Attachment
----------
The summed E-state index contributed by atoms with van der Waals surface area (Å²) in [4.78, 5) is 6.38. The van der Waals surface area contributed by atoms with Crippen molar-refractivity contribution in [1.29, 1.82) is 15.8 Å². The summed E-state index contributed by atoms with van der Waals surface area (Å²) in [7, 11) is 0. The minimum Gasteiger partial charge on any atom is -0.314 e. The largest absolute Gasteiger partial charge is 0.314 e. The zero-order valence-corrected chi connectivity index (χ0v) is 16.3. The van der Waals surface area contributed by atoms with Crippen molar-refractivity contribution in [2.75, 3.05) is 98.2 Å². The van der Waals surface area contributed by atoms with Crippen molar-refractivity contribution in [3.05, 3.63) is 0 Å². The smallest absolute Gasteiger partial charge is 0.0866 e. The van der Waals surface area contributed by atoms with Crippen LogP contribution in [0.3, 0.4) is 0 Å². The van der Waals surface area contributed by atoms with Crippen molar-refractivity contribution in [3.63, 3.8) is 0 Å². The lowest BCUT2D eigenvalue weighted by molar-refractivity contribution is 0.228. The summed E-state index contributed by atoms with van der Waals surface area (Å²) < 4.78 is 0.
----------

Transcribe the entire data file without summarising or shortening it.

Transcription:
The summed E-state index contributed by atoms with van der Waals surface area (Å²) in [4.78, 5) is 6.38. The van der Waals surface area contributed by atoms with Crippen molar-refractivity contribution in [1.29, 1.82) is 15.8 Å². The summed E-state index contributed by atoms with van der Waals surface area (Å²) in [7, 11) is 0. The minimum Gasteiger partial charge on any atom is -0.314 e. The largest absolute Gasteiger partial charge is 0.314 e. The zero-order valence-corrected chi connectivity index (χ0v) is 16.3. The van der Waals surface area contributed by atoms with Crippen molar-refractivity contribution in [2.75, 3.05) is 98.2 Å². The van der Waals surface area contributed by atoms with Crippen molar-refractivity contribution in [3.05, 3.63) is 0 Å². The smallest absolute Gasteiger partial charge is 0.0866 e. The van der Waals surface area contributed by atoms with Crippen LogP contribution in [0.3, 0.4) is 0 Å². The van der Waals surface area contributed by atoms with Crippen molar-refractivity contribution in [3.63, 3.8) is 0 Å². The lowest BCUT2D eigenvalue weighted by molar-refractivity contribution is 0.228. The summed E-state index contributed by atoms with van der Waals surface area (Å²) < 4.78 is 0.